319. Telegram From the Embassy in Laos to the Department of State 1

1904. For Cumming and Parsons only from Ambassador. In private talk with me afternoon December 31 Phoui spoke at some length of “Lao-French conviction that CDNI–military would never have dared execute coup had CDNI–army elements not been encouraged by certain US groups in Laos.” According Phoui, his informants learned directly from CDNI and military that Generals Phoumi, Ouan and CDNI leaders, particularly Khamphan and Sopsaisana, had assured those of them who in past weeks expressed fears US support of CDNI and US military aid would cease in event takeover by threat of force that “US Ambassador only American backing Phoui government and that former would receive orders to ask new government as soon as formed what additional aid it desired.” “For past few weeks rumors also rife Vientiane that [less than 1 line of source text not declassified] has throughout crisis been guiding CDNI friends from [less than 1 line of source text not declassified] nearby, that CDNI to avenge Ambassador Smith’s dismissal of [less than 1 line of source text not declassified] had determined have Ambassasdor Smith shipped out as soon as new CDNI–military government formed.” Phoui confessed he himself had wondered whether such rumors not essentially true. (I explaned to him again that [less than 1 line of source text not declassified] had not been dismissed but had gone in normal rotation. Phoui merely remarked that [less than 1 line of source text not declassified] had made no secret of fact that he had not been due to leave for another two months.) Another story widely circulated by CDNI–military, Prime Minister said, was that “US aid granted by Congress not by State Department or Ambassador Smith; therefore Lao had nothing to fear from not following advice either latter.”

Phoui stated it absolute fact, not third hand, that General Amkha recently asked General Phoumi in front of other Generals how he expected US continue military aid if Phoui government ousted under [Page 724] military pressure? “Soldiers, he said, if US disavowed Generals’ action, would not be paid or fed and would soon desert.” Phoumi replied he had had “solemn assurances not from Ambassador Smith but from US authorities Vientiane most directly concerned2 that aid would go on regardless Ambassador Smith’s contrary recommendation and, in any event, FAL had on hand 3-month advance allocation funds.” (Queneau served as interpreter throughout conversation.)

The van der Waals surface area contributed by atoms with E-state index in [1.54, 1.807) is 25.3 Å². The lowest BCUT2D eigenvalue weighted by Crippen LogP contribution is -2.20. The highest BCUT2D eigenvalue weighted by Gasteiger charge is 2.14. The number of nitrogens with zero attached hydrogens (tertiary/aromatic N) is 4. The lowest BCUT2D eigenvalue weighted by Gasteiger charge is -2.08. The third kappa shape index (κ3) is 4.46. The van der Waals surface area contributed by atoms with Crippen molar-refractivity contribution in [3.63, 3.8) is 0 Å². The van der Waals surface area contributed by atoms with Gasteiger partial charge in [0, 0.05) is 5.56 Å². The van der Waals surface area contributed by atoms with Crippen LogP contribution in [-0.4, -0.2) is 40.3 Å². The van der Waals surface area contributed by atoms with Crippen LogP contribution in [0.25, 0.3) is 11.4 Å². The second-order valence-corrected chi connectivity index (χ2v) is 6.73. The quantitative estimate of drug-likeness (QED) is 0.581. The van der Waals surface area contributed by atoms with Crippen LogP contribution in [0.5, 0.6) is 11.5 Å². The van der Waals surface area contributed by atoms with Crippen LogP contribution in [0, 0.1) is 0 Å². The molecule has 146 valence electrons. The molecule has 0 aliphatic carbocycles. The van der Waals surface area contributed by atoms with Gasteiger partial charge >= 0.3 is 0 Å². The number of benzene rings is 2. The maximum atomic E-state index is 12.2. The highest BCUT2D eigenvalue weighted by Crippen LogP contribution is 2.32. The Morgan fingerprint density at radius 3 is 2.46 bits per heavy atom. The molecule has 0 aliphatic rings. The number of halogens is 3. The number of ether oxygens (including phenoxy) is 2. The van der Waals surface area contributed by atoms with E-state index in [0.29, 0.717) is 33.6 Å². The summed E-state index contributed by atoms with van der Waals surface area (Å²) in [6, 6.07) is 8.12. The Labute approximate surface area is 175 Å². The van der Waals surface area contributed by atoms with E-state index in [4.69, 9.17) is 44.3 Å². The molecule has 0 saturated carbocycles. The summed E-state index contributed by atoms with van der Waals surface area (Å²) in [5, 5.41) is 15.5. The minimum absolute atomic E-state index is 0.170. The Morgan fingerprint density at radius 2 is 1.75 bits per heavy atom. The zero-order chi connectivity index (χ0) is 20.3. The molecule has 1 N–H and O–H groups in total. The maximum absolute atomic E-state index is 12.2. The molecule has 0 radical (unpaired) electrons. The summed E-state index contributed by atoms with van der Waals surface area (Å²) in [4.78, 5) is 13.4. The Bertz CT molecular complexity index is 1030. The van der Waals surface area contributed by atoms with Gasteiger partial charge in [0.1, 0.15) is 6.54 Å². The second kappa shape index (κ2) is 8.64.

I am transmitting above telegraphically because somewhat parallel accounts given Embassy officer by British and French intelligence based on various sources other than Phoui indicate they also believe CDNI–army must have considered they had sufficient assurances “not from Ambassador but from special services [less than 1 line of source text not declassified]” that US aid would continue regardless any action they might take against legitimate constitutional government. While too polite to say above British and French Ambassadors have clearly indicated not only to me but to Embassy officers that they feel warning that US aid would be suspended or strong intervention by UNSYG now only effective methods ensure avoiding dire consequences extremist actions CDNI left unchecked by friendly powers. Both Ambassadors remarked however that they did not consider it proper for them to suggest that US aid be suspended and therefore expressed intent concentrating on efforts to get SYG to supplement whatever individual or joint démarches US, British, French, Australian Embassies here may be authorized make.

  1. Source: Department of State, Central Files. 751J.00/1–260. Top Secret; Priority; [distribution indicator not declassified]. Received at 12:04 a.m., January 3.
  2. In telegram 1906 from Vientiane, January 2, [distribution indicator not declassified] Smith assured Parsons and Cumming that he did not believe that this reference was to PEO. Smith reported that Heintges had informed him that he favored an official warning to Ouan and Phoumi that U.S. military aid would be suspended if they took military action against a legitimate Lao government and that he had already informally warned them. (ibid., 751J.00/1–260; included in the microfiche supplement)